Making something large or small confers practical and symbolic benefits. It enhances (or reduces) visibility; it makes grand (or diffident) claims about an image, text or object; and it instates (or deflates) social privilege. Scale and size distinguish those trying to control such properties. This talk considers the sumptuary codes and scale orientations of the Classic Maya, a set of literate peoples living in and around the Yucatan peninsula over a thousand years ago. Recently deciphered texts reveal much of their courtly world, as probed here through text size and placement, god effigies, mortuary panels, and carved lintels. Where nobles strive, where kings regulate, subtleties ensue, and visual tensions inflame.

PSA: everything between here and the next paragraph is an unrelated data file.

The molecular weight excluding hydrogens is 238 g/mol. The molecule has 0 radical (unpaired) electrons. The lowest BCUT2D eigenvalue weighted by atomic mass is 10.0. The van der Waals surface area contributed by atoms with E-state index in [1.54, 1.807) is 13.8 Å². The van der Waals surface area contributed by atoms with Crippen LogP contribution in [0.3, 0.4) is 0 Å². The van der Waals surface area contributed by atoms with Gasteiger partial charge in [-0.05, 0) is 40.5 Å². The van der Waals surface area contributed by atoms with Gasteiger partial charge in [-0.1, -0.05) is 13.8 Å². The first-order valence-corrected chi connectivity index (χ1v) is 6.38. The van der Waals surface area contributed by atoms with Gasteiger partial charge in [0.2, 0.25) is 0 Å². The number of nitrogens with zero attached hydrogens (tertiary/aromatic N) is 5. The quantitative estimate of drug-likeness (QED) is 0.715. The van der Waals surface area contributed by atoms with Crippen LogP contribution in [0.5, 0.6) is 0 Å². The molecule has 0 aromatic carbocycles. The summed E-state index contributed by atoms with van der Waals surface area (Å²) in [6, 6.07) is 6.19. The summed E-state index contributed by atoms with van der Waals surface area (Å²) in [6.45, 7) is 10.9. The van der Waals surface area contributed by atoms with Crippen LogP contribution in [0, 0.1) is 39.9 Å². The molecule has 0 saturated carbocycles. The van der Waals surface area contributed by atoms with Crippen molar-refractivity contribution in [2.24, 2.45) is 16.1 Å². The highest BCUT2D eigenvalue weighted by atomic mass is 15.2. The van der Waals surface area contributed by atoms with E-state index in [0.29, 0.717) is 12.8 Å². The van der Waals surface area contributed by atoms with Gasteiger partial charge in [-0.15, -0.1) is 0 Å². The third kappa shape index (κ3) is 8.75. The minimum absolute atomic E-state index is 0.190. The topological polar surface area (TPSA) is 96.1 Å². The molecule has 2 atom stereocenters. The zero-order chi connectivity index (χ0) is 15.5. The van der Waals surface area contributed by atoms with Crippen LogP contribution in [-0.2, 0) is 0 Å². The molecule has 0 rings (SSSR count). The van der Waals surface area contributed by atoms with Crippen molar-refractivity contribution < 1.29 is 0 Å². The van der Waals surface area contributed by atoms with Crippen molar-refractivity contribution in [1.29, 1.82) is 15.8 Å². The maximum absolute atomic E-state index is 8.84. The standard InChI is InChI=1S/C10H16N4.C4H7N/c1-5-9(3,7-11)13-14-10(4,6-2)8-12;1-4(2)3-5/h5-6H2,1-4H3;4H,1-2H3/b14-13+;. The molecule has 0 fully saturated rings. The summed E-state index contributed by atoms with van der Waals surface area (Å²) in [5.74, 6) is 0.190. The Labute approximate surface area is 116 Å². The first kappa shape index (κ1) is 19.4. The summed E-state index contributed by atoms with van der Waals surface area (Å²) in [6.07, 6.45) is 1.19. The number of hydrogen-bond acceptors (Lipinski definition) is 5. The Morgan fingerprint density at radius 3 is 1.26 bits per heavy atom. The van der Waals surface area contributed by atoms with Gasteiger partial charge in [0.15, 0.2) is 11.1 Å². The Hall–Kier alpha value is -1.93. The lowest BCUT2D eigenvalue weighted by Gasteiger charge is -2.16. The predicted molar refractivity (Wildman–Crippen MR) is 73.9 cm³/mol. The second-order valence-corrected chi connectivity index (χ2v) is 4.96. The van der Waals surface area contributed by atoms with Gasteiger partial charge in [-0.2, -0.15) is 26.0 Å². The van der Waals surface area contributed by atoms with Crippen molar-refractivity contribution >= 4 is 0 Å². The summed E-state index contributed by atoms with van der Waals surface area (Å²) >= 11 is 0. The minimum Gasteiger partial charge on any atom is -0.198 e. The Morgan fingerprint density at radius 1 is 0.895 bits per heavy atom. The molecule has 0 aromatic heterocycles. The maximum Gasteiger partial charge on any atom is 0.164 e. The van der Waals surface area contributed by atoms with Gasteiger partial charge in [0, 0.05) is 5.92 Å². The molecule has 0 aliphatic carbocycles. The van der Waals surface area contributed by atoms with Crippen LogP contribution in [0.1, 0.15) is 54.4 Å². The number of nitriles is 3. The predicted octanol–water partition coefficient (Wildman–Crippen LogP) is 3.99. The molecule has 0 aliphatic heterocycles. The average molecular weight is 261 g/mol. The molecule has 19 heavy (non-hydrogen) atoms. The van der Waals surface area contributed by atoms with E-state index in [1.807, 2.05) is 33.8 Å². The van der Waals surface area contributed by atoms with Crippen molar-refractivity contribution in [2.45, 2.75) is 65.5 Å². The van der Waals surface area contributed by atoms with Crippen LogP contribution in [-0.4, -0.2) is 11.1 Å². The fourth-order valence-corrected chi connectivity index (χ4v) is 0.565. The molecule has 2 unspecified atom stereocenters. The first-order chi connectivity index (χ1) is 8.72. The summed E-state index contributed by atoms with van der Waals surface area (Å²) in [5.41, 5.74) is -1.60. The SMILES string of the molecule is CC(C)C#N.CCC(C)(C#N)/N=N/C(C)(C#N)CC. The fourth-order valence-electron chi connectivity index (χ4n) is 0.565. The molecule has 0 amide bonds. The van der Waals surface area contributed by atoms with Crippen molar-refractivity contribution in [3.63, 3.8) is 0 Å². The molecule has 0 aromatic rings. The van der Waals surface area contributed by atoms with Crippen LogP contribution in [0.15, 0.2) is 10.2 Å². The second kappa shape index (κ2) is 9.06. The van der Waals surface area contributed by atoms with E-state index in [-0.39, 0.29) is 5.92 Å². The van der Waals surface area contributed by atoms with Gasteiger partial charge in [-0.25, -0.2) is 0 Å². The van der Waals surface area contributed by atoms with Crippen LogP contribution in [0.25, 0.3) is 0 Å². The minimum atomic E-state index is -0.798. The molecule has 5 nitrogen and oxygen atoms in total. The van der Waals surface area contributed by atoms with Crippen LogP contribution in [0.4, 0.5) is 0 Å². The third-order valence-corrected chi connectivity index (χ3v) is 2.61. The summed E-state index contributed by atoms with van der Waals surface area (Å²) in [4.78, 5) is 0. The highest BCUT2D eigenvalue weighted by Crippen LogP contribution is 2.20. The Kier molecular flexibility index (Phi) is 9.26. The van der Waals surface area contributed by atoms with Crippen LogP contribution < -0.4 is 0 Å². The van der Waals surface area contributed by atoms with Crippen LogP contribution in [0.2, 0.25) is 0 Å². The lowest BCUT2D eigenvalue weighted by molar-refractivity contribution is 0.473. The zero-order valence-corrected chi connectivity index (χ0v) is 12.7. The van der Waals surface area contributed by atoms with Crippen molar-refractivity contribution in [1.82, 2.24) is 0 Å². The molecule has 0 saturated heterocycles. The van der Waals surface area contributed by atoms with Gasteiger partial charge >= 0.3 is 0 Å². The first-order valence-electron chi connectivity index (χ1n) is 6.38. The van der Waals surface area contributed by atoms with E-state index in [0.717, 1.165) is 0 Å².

Stephen Houston, Dupee Family Professor of Social Sciences, Brown University, specializes in Classic Maya civilization, writing systems, and indigenous representation. He has been a major participant in the decipherment of Maya script. The co-founder of Ancient Mesomerica, a leading journal in the field, Houston is also the author of, among other publications, The Temple of the Night Sun, The Maya (with Michael Coe), and The Life Within: Classic Maya and the Matter of Permanence, winner of a PROSE Award in 2014. He co-curated a show, Fiery Pool: The Maya and the Mythic Sea, exhibited at the Peabody–Essex Museum, the Kimbell, and the St. Louis Museum of Fine Arts. Houston has received a MacArthur Fellowship, along with fellowships and grants from the Guggenheim Foundation, the National Science Foundation, Dumbarton Oaks, the Clark Art Institute, and the National Endowment for the Humanities. In 2011, the President of Guatemala honored him with the Grand Cross of the Order of the Quetzal, that country's highest distinction, and, in 2013, the Peabody Museum, Harvard University conferred the Tatiana Proskouriakoff Award. In 2015, Houston held an Ailsa Mellon Bruce Senior Fellowship at the Center for Advanced Study in the Visual Arts, National Gallery of Art. His current projects concern the central role of young men in Classic Maya text and image, now out as The Gifted Passage, from Yale University Press, the lives and roles of Maya sculptors, the study of LiDAR imaging from the Maya region, and reports on two large-scale excavations, at the dynastic center of Piedras Negras, and at El Zotz, Guatemala.